Three-Dimensional Nanostructured Z-scheme Photocatalyst for Carbon Dioxide Conversion
Efficient and stable CO2 conversion under visible light by using a novel photocatalyst with Z-scheme charge flow on 3-dimensional nanowire arrays.
As a research project of the Saudi Aramco – KAIST CO2 management center, Professor Hee-Tae Jung and his research team studied the development of a highly efficient nanostructured photocatalysts for CO2 conversion. Photocatalytic conversion of CO2 into useful chemicals or fuels is one of the most attractive and promising areas of research that can resolve both environmental issues and the energy crisis. However, the photocatalysts developed thus far suffer from quite low CO2 photoconversion efficiency due to electorn-hole recombination, a narrow scope of light absorption, small surface area, and low photovoltage.
Professor Hee-Tae Jung and his research team constructed a Z-scheme charge flow on a 3-dimensional nanowire array structure. They selected Cuprous oxide (Cu2O) as a CO2 reduction semiconductor, which can absorb visible light and produce electrons with sufficient potential energy for CO2 photoreduction. By nano-structuring Cu2O nanowire arrays, high surface area with improved light harvesting was obtained. At the same time, charge recombination can be significantly reduced with Z-scheme charge flow by incorporating Bismuth vanadate (BiVO4) as a water oxidation catalyst. Also, a carbon layer between two semiconductors enhanced stability and induced efficient Z-schematic charge transfer. Through the above strategies, the photocatalytic CO2 conversion performance of BiVO4/carbon coated Cu2O nanowire arrays featured a CO formation rate of 3.01 micromole/g/h in a humidified CO2 gas condition, which is 9.4 and 4.7 times higher than the values of Cu2O mesh and Cu2O nanowire arrays, respectively. The photocatalyst also exhibited outstanding stability by retaining 98% of the initial formation rate after 20 hours of reaction. This research suggested a novel model for the conversion of CO2 using low cost materials and solar energy. This work was published in ACS Catalysis in April 2018.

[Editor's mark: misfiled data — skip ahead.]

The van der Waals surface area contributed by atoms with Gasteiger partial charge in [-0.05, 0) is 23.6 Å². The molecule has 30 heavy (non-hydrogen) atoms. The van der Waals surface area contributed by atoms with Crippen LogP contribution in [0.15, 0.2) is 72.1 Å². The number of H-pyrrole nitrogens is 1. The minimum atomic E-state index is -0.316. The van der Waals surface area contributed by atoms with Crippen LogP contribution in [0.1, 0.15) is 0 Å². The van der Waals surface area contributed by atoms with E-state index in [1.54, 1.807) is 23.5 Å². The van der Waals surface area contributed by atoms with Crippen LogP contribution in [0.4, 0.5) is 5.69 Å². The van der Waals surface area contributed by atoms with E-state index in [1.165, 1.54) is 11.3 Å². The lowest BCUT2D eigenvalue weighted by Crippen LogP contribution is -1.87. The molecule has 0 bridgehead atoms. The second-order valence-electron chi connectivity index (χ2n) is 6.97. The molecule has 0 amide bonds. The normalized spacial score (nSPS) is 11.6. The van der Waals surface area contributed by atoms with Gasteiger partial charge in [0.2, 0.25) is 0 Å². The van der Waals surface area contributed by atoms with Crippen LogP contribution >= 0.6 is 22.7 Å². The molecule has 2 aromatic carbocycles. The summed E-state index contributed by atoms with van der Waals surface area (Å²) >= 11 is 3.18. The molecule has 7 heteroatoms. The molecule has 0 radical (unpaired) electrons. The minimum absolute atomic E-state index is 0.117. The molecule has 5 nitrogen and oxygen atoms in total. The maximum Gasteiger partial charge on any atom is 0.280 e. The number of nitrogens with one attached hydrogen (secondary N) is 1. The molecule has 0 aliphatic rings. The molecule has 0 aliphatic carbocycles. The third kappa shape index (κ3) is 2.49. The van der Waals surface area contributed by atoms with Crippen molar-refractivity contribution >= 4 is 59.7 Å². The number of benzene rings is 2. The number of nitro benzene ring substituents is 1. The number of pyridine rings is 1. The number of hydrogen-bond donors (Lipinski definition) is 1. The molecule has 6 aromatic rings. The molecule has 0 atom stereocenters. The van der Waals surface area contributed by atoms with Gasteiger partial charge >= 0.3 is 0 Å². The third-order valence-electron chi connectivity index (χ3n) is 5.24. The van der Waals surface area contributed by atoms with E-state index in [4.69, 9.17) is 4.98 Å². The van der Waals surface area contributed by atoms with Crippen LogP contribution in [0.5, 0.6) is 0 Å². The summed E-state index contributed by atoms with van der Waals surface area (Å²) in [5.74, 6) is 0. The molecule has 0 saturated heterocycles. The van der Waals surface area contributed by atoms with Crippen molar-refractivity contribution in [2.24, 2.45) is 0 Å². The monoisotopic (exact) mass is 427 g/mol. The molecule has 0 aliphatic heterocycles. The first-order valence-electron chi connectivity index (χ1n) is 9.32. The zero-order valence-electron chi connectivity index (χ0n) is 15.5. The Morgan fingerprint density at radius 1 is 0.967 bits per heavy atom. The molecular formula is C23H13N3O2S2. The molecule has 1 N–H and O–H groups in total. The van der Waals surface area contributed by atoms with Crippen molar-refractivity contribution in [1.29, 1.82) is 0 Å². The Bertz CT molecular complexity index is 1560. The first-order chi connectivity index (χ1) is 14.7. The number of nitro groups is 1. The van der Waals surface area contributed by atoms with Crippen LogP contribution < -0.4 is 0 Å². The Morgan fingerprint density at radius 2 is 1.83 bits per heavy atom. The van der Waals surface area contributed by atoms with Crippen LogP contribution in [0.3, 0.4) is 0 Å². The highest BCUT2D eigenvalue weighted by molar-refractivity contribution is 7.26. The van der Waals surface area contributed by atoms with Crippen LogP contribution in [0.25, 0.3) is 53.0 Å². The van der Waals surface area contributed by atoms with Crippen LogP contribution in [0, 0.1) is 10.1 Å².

Prof. Hee-Tae Jung
2018 KI Newsletter